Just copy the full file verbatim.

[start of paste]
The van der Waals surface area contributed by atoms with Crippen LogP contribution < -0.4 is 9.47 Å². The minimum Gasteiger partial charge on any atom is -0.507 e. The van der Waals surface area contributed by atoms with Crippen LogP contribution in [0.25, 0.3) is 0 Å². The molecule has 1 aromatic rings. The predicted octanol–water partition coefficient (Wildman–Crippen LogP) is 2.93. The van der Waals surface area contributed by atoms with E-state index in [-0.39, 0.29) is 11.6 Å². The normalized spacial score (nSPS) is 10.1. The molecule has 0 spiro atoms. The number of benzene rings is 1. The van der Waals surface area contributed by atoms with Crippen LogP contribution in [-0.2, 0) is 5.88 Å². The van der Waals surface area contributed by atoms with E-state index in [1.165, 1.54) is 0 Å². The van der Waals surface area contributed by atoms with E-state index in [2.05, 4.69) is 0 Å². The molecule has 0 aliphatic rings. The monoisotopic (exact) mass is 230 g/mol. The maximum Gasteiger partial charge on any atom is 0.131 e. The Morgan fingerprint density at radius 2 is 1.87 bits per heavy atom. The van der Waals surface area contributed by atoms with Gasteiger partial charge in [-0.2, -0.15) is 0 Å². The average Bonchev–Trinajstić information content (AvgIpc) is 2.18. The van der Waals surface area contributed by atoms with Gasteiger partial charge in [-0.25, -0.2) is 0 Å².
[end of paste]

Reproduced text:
The van der Waals surface area contributed by atoms with Crippen LogP contribution < -0.4 is 9.47 Å². The minimum Gasteiger partial charge on any atom is -0.507 e. The van der Waals surface area contributed by atoms with Crippen LogP contribution in [0.25, 0.3) is 0 Å². The molecule has 1 aromatic rings. The predicted octanol–water partition coefficient (Wildman–Crippen LogP) is 2.93. The van der Waals surface area contributed by atoms with E-state index in [-0.39, 0.29) is 11.6 Å². The normalized spacial score (nSPS) is 10.1. The molecule has 0 spiro atoms. The number of benzene rings is 1. The van der Waals surface area contributed by atoms with Crippen LogP contribution in [-0.2, 0) is 5.88 Å². The van der Waals surface area contributed by atoms with E-state index in [1.165, 1.54) is 0 Å². The van der Waals surface area contributed by atoms with E-state index in [2.05, 4.69) is 0 Å². The molecule has 0 aliphatic rings. The monoisotopic (exact) mass is 230 g/mol. The maximum Gasteiger partial charge on any atom is 0.131 e. The Morgan fingerprint density at radius 2 is 1.87 bits per heavy atom. The van der Waals surface area contributed by atoms with Gasteiger partial charge in [-0.2, -0.15) is 0 Å². The average Bonchev–Trinajstić information content (AvgIpc) is 2.18. The van der Waals surface area contributed by atoms with Gasteiger partial charge in [-0.25, -0.2) is 0 Å².